Search Images Maps Play YouTube News Gmail Drive More »
Sign in
Screen reader users: click this link for accessible mode. Accessible mode has the same essential features but works better with your reader.

Patents

  1. Advanced Patent Search
Publication numberUS3957688 A
Publication typeGrant
Application numberUS 05/415,943
Publication dateMay 18, 1976
Filing dateNov 15, 1973
Priority dateNov 15, 1973
Publication number05415943, 415943, US 3957688 A, US 3957688A, US-A-3957688, US3957688 A, US3957688A
InventorsFloyd Farha, Jr., Lewis E. Drehman
Original AssigneePhillips Petroleum Company
Export CitationBiBTeX, EndNote, RefMan
External Links: USPTO, USPTO Assignment, Espacenet
Catalytic dehydrogenation process
US 3957688 A
Abstract
Dehydrogenatable organic compounds diluted with steam, are dehydrogenated in the absence of free oxygen at high conversion and selectivity to less saturated compounds with a catalyst composite consisting essentially of one or more metals selected from the group consisting of Ni, Pd, Pt, Ir and Os, tin and a metal selected from the group consisting of gold and silver deposited on a support such as alumina, silica or a Group II aluminate spinel.
Images(5)
Previous page
Next page
Claims(12)
I claim:
1. A catalyst composition suitable for the dehydrogenation of a dehydrogenatable organic compound having from 2 to 12 carbon atoms per molecule in the presence of steam and in the absence of free oxygen consisting essentially of:
a. from about 0.1 to about 5 weight percent of a metal selected from the group consisting of nickel, palladium, platinum, iridium, osmium and mixtures thereof;
b. from about 0.01 to about 5 weight percent of tin; and
c. from about 0.1 to 5 weight percent of a metal selected from the group consisting of gold and silver and mixtures thereof; each of said (a), (b) and (c) being supported on a support selected from the group consisting of alumina, silica, magnesia, zirconia, alumino-silicates, Group II aluminate spinels and mixtures thereof.
2. The composition of claim 1 wherein the mol ratio of said metal (a) to said tin is in the range of 10:1 to 1:10 and the ratio of said metal (a) to said metal (c) is in the range of 10:1 to 1:10.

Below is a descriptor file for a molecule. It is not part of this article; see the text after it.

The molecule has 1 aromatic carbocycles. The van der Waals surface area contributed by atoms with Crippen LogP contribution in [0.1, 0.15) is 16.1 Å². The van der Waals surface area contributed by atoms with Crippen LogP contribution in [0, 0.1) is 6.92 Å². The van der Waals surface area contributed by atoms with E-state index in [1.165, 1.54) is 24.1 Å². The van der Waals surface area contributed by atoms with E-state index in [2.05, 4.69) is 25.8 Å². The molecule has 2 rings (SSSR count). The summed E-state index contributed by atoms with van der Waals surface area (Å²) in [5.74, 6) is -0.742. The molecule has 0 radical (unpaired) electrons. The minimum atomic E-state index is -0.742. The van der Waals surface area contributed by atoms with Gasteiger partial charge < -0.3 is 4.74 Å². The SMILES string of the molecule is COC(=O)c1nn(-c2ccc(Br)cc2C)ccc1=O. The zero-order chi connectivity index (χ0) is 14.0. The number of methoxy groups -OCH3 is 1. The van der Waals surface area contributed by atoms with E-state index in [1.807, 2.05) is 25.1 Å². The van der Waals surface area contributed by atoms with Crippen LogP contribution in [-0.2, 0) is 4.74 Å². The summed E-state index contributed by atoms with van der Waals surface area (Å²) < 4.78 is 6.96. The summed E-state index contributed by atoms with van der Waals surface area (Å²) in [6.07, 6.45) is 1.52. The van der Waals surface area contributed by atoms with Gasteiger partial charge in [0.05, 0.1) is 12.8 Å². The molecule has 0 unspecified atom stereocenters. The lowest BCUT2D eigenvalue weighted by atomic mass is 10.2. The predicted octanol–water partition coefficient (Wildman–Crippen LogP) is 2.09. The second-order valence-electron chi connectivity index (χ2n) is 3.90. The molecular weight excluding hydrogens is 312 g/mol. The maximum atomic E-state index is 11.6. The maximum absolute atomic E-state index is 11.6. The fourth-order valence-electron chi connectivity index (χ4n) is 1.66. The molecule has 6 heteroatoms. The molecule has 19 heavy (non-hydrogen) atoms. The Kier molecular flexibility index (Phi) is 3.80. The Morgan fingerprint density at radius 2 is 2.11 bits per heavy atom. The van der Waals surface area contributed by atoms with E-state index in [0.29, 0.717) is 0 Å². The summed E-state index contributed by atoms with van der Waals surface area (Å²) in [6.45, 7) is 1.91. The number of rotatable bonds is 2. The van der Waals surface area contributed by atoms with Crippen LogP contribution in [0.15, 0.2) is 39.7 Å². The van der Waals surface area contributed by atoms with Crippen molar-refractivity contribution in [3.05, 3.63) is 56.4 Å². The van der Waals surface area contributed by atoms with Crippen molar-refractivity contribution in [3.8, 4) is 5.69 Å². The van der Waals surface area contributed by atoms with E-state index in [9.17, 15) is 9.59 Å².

3. The composition of claim 2 wherein said metal (a) is platinum.
4. The composition of claim 3 wherein said metal (c) is gold.
5. The composition of claim 3 wherein said metal (c) is silver.
6. The composition of claim 3 wherein the mol ratio Pt:Sn: (c) is approximately 1:3:1.
7. The composition of claim 5 wherein said support is zinc aluminate spinel.
8. The composition of claim 1 wherein said metal (a) is present in an amount ranging from 0.1 to 1 weight percent; said tin is present in an amount ranging from 0.1 to 2 weight percent and said metal (c) is present in an amount ranging from 0.1 to 2 weight percent.
9. The composition of claim 1 wherein the mol ratio of said metal (a) to said tin is in the range of 2:1 to 1:5 and the mol ratio of said metal (a) to said metal (c) is in the range of 2:1 to 1:3.
10. The composition of claim 1 wherein the mol ratio of said metal (a) to said tin is about 1:3 and the mol ratio of said metal (a) to said metal (c) is about 1:1.
11. The composition of claim 4 wherein the amount of said platinum is 0.6 weight percent, the amount of said tin is 1.0 weight percent and the amount of said gold is 0.6 weight percent.
12. The composition of claim 5 wherein the amount of said platinum is 0.6 weight percent, the amount of said tin is 1.0 weight percent and the amount of said silver is 0.4 weight percent.
Description

This invention relates to the catalytic dehydrogenation of organic compounds. In one aspect, it relates to dehydrogenation processes. In another aspect it relates to dehydrogenation catalysts.